Having had some time to think about this possible Florida State-to-SEC situation, the old legal pad pros and cons list on each side would be filled to the brim with points for and against. The business and financial aspect is the most important which I will lightly break down here, saving the competition aspects for others. I am by no means a television insider, I work for a major network and that’s about it. I worry about what affects me, the packages we have, the more possibilities of games I could work. Honestly, my idea of sports news is the sports finance and business journals. Basically, my point is, I could not name the quarterback and head coach of two-thirds of the teams in the ACC and I would not in any way be qualified to comment on the competition side of the possible deal. All things considered, I lean somewhat against the SEC move.
Here are the basic points as I see it:
Not denying that the money is important, and the SEC brings more than the ACC. But how much? Enough to make it worthwhile? Probably not.
Much is made of the lucrative deals the SEC has with ESPN and ABC. Hardcores will tell you that the SEC is the conference receiving the most money to show their games, and that as dominant as the SEC is in football right now, it will be even more so once they cash in their huge awesome paychecks for a decade or two. The facts are that the SEC is not the most expensive deal out there, they are actually ranked third. The SEC receives $150 million per year from ESPN and ABC with an additional $55 million from CBS. That is eclipsed (rather easily) by the new deal for the Pac-12 with the Disney group, coming in at $250 million annually. The most lucrative? The $252 million per year going into the much-derided Big Ten, with the Big Ten Network paying out $232 million and CBS another $20 million. Our current deal with the ACC is one that nets $155 million per year. The majority of these conference deals expire between 2022 and 2025, meaning these numbers are the same for a while. The ACC deal is 85 percent of the amount of the SEC’s, but nobody would say that ACC competition is 85 percent as strong, entertaining, or worthwhile as the SEC. Why is that the case?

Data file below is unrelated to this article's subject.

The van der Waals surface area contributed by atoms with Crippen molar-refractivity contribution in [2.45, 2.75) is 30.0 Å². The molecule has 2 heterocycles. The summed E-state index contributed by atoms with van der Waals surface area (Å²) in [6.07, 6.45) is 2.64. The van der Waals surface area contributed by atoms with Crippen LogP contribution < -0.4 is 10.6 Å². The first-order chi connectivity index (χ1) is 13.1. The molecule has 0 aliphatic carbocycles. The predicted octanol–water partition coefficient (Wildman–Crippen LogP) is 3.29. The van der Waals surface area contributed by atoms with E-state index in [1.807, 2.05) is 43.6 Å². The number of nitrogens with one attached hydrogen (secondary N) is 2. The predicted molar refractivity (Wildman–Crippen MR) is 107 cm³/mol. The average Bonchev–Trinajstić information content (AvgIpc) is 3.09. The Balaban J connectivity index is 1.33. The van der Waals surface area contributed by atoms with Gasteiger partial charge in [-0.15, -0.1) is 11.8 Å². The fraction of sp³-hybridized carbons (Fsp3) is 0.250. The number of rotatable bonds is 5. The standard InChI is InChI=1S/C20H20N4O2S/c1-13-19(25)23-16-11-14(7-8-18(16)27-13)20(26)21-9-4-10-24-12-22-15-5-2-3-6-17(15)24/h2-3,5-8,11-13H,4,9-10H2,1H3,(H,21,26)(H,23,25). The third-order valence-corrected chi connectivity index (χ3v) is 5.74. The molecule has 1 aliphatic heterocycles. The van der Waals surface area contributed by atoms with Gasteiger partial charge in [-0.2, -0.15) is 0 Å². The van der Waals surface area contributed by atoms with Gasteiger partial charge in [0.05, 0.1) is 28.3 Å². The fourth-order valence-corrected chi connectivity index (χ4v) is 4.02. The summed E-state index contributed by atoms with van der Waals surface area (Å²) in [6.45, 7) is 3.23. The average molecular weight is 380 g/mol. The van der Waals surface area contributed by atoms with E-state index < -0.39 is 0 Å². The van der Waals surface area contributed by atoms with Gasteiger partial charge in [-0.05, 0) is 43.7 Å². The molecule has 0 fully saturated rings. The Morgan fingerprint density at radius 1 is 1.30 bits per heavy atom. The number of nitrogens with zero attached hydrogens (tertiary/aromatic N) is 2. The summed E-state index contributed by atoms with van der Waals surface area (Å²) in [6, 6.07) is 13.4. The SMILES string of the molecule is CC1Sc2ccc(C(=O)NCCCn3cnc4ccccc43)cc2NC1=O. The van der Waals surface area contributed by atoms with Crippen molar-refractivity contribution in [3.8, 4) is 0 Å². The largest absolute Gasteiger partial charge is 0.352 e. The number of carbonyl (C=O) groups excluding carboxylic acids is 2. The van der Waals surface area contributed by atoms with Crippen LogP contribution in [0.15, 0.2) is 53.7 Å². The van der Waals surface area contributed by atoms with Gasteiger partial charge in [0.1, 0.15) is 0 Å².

The name of the game is the television markets you bring in. Strong competition helps, but it is not everything. Not even close.
The SEC television markets are not markets to be impressed over. Florida, Baton Rouge/New Orleans, Atlanta, Nashville, Memphis … and that’s about it. As we know, the ACC can bring in Miami, Atlanta, Charlotte, Washington, and Boston, and that’s before you work harder to find the secondaries. There is your answer as to why the ACC got as much money as they did — ESPN knew that they had these markets on lockdown, and that’s why they spent so much to keep FOX out of the fold.
If Florida State jumps, they need to make sure that they get a full-share of the rights fees.
Right now, the ACC deal averages $11.1 million annually for the 12 schools. With the deals not changing until at earliest 2023, a 14-team SEC would net $14.6 million per school. The SEC would also not really be out of line to tell Florida State and Texas A&M essentially to head to the back of the line until the SEC deal expires — you were not with us in 2008 when we signed this deal, you do not get full status and full shares in it until we sign a deal that you are included in. That would not be until 2024. Also, an 11-team ACC with the current deal brings in $14.1 million. The numbers are an advantage, but they are not as impressive as one would believe at the outset. Leading us to one of the things I really despise about the SEC:
The SEC fosters a win-now, right-this-second mentality. I mean, seriously, like why haven’t you won yet?
A good portion of my college basketball work, now living in metro Washington D.C., comes on the Big East Network. It really is similar to the old Raycom/Jefferson-Pilot outfit, only it falls under the ESPN umbrella. Essentially, it shows a lot of Big East basketball that is not good enough for the major ESPN networks. When I lived in Tallahassee, I was sent to Tampa eight times for USF games; now, it is a lot of Pittsburgh non-conference stuff, lower-level Georgetown and Pitt games that as we say in trucks and meetings are “Non 1-2-U”. If you have ever seen a game, it looks just like ESPN, graphics, branding, elements, only on the bug, there’s a Big East Network logo instead. All signs point to the fact that these games are so low that they are only on in the cities of the teams involved, especially the epic Battle for 14th Place USF vs. Rutgers games I’ve done, but the exact opposite is true. Take, for example, the January 15 game I did, when Pittsburgh hosted Seton Hall. It was a Big East Network game, and it was on basic cable in Pittsburgh, New York City, Washington, Baltimore, Tampa/St. Pete, Orlando, Daytona Beach, Melbourne, Hartford, San Antonio, Austin, New Orleans, Providence, ESPN3.com, and if you had the satellite package, ESPN Full Court. These lower level games have a phenomenal amount of carriage. The point of that?